Two classroom management challenges came up recently in my engineering classes. In the first, two friends were horsing around and did some minor, easy to fix damage to their projects. Each claimed the other had started it. In the second, I assigned two short assignments that could be completed in a single period, even though I said they could hand them in the next day. Most students worked quietly getting the work done. But at one table everyone was socializing instead of working. So, I said that everyone in the class had to get both assignments in by the end of the period or get a zero. One student from the off-task table grew irate. “This is BS! We can’t do two assignments in one period! That’s ridiculous! That’s BS! I don’t want to be in this class! Can I go to the counselor to get my schedule changed?!?” (He did say, “BS,” not the words the letters stand for.)
A year ago, I would have managed each case differently than I did this year. In the first case, I would have hit the students with, “Hey, keeping something going is just as bad as starting it!” Then, I’d have likely removed them from the lab work and maybe timed them out with nearby colleagues.
In the second case, I’d have sensed the need that I had to win the fight. Accordingly, I would have matched his tone, and when his rose in response, so would mine. It would have ended with me timing him out with a nearby colleague and telling him dismissively that he’d get a zero if he didn’t finish. I would have documented the incident and called home.
But this year I’ve added a couple new tools to my belt that I’d like to share. They come from Thank Your For Arguing: What Aristotle, Lincoln, and Homer Simpson Can Teacher Us About the Art of Persuasion, by Jay Heinrichs. The author explains how the rhetorical devices of Aristotle, Cicero, and other ancients are as applicable today as ever. I’ve learned, for example, that there’s a difference between a fight and an argument. You fight to win; you argue to reach consensus. Also, the tense in which you argue makes a difference. You argue in the past tense to establish blame, in the present tense to establish values, and in the future tense to influence decisions. Furthermore, the path through an argument begins with mediating the adversary’s (or audience’s) emotions, then their thoughts, and finally their actions.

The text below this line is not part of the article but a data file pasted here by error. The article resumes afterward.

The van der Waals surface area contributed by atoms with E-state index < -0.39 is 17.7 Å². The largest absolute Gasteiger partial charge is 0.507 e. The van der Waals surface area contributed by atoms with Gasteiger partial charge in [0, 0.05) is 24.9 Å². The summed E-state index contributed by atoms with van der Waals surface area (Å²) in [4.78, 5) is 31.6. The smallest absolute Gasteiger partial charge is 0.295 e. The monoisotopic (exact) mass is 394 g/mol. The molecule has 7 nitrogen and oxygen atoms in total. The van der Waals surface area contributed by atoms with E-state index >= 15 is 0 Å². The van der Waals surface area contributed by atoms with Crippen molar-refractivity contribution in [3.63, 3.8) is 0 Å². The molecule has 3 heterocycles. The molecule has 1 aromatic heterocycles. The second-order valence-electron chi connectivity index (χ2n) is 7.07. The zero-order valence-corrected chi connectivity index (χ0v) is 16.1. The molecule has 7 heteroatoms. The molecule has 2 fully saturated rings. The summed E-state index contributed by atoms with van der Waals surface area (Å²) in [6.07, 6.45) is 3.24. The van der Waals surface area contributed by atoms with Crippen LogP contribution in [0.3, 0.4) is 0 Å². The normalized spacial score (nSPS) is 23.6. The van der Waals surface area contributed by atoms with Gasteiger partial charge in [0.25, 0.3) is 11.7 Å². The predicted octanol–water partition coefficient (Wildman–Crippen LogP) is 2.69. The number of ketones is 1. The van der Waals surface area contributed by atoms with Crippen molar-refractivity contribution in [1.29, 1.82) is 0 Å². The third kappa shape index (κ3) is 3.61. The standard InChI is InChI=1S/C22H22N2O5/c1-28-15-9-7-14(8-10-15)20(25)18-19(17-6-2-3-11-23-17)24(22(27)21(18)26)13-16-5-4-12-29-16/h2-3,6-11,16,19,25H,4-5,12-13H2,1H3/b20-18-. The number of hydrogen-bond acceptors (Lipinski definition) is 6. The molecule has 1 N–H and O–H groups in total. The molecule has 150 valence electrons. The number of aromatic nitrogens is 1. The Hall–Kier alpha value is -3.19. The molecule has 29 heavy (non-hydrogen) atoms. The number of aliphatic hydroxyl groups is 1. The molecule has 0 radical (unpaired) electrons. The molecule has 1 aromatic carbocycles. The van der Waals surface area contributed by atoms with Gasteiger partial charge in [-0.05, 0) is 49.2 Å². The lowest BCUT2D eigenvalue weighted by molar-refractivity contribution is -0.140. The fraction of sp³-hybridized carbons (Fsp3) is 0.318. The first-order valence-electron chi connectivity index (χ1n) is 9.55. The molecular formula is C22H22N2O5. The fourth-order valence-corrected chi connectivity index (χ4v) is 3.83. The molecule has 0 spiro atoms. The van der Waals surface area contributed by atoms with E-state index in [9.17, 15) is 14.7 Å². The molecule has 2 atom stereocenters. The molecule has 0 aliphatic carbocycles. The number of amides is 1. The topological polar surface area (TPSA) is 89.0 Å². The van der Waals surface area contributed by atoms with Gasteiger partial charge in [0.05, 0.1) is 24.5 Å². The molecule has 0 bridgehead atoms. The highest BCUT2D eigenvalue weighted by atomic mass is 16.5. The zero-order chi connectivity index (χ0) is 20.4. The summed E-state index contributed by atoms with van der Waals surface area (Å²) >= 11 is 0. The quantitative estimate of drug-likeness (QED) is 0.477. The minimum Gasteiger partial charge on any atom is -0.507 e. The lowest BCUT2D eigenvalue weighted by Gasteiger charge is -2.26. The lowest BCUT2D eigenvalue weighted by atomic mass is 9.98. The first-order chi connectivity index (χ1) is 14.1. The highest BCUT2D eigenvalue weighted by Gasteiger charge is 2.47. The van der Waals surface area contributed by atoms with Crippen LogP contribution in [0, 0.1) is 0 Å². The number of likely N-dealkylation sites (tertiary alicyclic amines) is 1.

Heinrichs begins his book with a story about a morning when there was no toothpaste in the bathroom. Enraged, he demanded to know who had used the last of the tube without replacing it. His son offered that that wasn’t really the question he should be asking. Rather, he should be asking how could they prevent it from happening again.
In the class with the kids who were fighting over who was to blame for the damaged projects, I followed that model explicitly. I told them, “You’re fighting about the wrong thing. Instead of trying to convince me who started it, you need to show me how you’re going to share responsibility to keep it from happening again.” Realizing that no one was going to get in trouble shifted the mood along with the content of the discussion. We came to some amiable agreements and everyone was happy. However, I’d be remiss if I didn’t relate that as I walked away I heard one take a parting shot at the other, “You still started it,” he whispered. Nonetheless, I’ll call it a win.
The challenge with the boy was more complicated and my approach more nuanced. First, the confrontation was being played out in front of the class, and second, he had acted out once before and I knew the arc his outburst would follow if I kept my cool. Accordingly, I realized that I wasn’t just arguing with him, but also trying to convince the class not to buy into what he was saying. I asked myself – I can defeat him, but is that really what I’m after?
I pointed out, ostensibly to him but actually to the rest of the class, that some students had already finished the work. Still mad, he asked again if he could go to the counselor and change his class. I said no, instructed him to return to his seat, and disengaged. He kept protesting, but I knew from the previous experience that without a willing antagonist, his emotions would drain and his script run out. Furthermore, by not fighting with him, the whole thing bored the rest of the class, so they kept on working – including those at the table where the disruption had begun. He had one more mini-burst about a question he didn’t understand, but responded well, if unhappily, to my coaching.
As the clock wound down, I told the class they could get their work to me any time before the end of school. Later in the day I passed the student in a breezeway and asked if we were going to be OK the next day. It took a moment for him to remember why we might not and then said, sans sarcasm, “Oh, yeah, sure.”
I’m not saying I’ve found the cure for all classroom management challenges. Nor have I mastered the art of arguing with a student. But being mindful of the outcomes I care about and deliberately applying the lessons from Thank You for Arguing has so far reaped enough rewards to keep at it.